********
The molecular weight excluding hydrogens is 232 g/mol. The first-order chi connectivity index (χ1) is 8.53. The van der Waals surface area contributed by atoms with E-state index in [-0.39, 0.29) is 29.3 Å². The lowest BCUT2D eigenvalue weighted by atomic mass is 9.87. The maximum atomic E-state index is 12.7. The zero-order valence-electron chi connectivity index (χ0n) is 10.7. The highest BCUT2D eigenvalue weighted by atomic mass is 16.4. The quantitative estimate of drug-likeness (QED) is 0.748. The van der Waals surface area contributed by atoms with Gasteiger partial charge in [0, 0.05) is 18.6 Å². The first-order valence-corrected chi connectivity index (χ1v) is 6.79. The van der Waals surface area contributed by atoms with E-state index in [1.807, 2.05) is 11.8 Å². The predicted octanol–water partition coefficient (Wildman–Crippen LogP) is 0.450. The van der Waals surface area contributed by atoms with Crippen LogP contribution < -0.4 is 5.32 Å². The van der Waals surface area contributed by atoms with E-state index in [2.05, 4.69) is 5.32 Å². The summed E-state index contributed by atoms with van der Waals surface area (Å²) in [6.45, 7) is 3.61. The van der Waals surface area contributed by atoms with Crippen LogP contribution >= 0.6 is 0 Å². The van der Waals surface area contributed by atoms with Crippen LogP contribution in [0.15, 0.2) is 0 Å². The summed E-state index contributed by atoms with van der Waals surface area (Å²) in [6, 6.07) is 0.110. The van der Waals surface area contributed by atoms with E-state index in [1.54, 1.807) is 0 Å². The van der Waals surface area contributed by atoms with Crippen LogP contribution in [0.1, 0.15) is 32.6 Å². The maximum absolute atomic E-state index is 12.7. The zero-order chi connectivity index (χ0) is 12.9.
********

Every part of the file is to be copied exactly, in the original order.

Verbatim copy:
The molecular weight excluding hydrogens is 232 g/mol. The first-order chi connectivity index (χ1) is 8.53. The van der Waals surface area contributed by atoms with E-state index in [-0.39, 0.29) is 29.3 Å². The lowest BCUT2D eigenvalue weighted by atomic mass is 9.87. The maximum atomic E-state index is 12.7. The zero-order valence-electron chi connectivity index (χ0n) is 10.7. The highest BCUT2D eigenvalue weighted by atomic mass is 16.4. The quantitative estimate of drug-likeness (QED) is 0.748. The van der Waals surface area contributed by atoms with Gasteiger partial charge in [0, 0.05) is 18.6 Å². The first-order valence-corrected chi connectivity index (χ1v) is 6.79. The van der Waals surface area contributed by atoms with E-state index in [1.807, 2.05) is 11.8 Å². The predicted octanol–water partition coefficient (Wildman–Crippen LogP) is 0.450. The van der Waals surface area contributed by atoms with Crippen LogP contribution < -0.4 is 5.32 Å². The van der Waals surface area contributed by atoms with E-state index in [2.05, 4.69) is 5.32 Å². The summed E-state index contributed by atoms with van der Waals surface area (Å²) in [6.45, 7) is 3.61. The van der Waals surface area contributed by atoms with Crippen LogP contribution >= 0.6 is 0 Å². The van der Waals surface area contributed by atoms with Crippen LogP contribution in [0.15, 0.2) is 0 Å². The summed E-state index contributed by atoms with van der Waals surface area (Å²) in [6, 6.07) is 0.110. The van der Waals surface area contributed by atoms with E-state index in [1.54, 1.807) is 0 Å². The van der Waals surface area contributed by atoms with Crippen LogP contribution in [0.1, 0.15) is 32.6 Å². The maximum absolute atomic E-state index is 12.7. The zero-order chi connectivity index (χ0) is 12.9.